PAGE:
You are only as strong as your weakest link
Mark had described that the silicone seal on the lenses were tacky and had turned a bluish green in color and that he could push the glass right out of the lens holder on the most affected fixtures. This should never happen for the lifetime of the fixture and clearly the silicone sealant had failed. We use a premium brand of silicone and a tube of it costs roughly $8. We can do around 30 fixtures with one tube so there is about .25 cents worth of silicone on the fixture securing it from water intrusion. How could a product that costs us TWENTY FIVE CENTS cost us several thousands of dollars in losses.
Silicone is a chemical oil based product that is clear and thick in consistency and when exposed to air should be dry and waterproof in 30 minutes that is what it says on the tube at least. It also says that it is 100% lifetime Guaranteed (hah). If you look at the fine print it says for best results give it 24 hours to cure in a dry environment. The fixtures in question had silicone applied in our shop on a non humid day and had 2 weeks to cure before being installed in the project. On top of this whenever we have products that are going to be installed 75 miles outside of our shop we give each and every fixture double the amount of care and scrutiny in order to avoid issues like this. In addition when we came back to this project 6 months later in the spring of 2016 to complete phase II we performed a maintenance on phase I and opened up each fixture to clean the lenses and every fixture was bone dry. And these fixtures went through a particularly wet rainy winter in 2015-16. So to tell you that we made every precaution possible would be under stating it.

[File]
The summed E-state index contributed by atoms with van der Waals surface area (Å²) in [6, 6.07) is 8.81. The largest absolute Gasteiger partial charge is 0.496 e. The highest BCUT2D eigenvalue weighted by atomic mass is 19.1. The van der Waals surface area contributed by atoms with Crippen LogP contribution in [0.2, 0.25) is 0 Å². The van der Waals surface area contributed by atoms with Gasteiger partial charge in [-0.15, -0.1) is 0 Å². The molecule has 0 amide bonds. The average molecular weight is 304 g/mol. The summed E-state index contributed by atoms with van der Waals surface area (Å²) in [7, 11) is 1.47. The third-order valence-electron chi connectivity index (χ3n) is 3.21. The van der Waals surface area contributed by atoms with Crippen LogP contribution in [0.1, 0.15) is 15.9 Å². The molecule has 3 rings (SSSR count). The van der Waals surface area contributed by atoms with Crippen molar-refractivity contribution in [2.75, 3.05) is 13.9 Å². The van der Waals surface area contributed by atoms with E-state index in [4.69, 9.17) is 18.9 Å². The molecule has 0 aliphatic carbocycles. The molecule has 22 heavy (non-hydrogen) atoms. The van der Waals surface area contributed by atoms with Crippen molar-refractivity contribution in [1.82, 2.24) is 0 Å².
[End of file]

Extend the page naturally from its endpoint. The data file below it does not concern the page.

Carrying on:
Decisions had to be made and made fast
More rain is coming, the client has lamps out and are being inconvenienced, the Gambino name is on the fixtures. I as the business owner and responsible individual would have to make a decision and move fast. Initially Mark thought if I shipped replacement product to him and I took a flight up we together could dry out the fixture bodies, pop out the glass lenses, apply fresh silicone sealant (and hope it dries before the next rain), replace the bad LED’s and put this behind us. I had no way to gauge the extent of the damage without actually walking the site and seeing it with my own eyes but after consulting with my team they brought up a good point. The same silicone that was used on the glass lens tops was also used on the wire escape seals at the bottom of the fixture body so what if those seals had failed too? By fixing only the top leaks and not the bottom would be going from the pan to the flame as this would not be a permanent fix.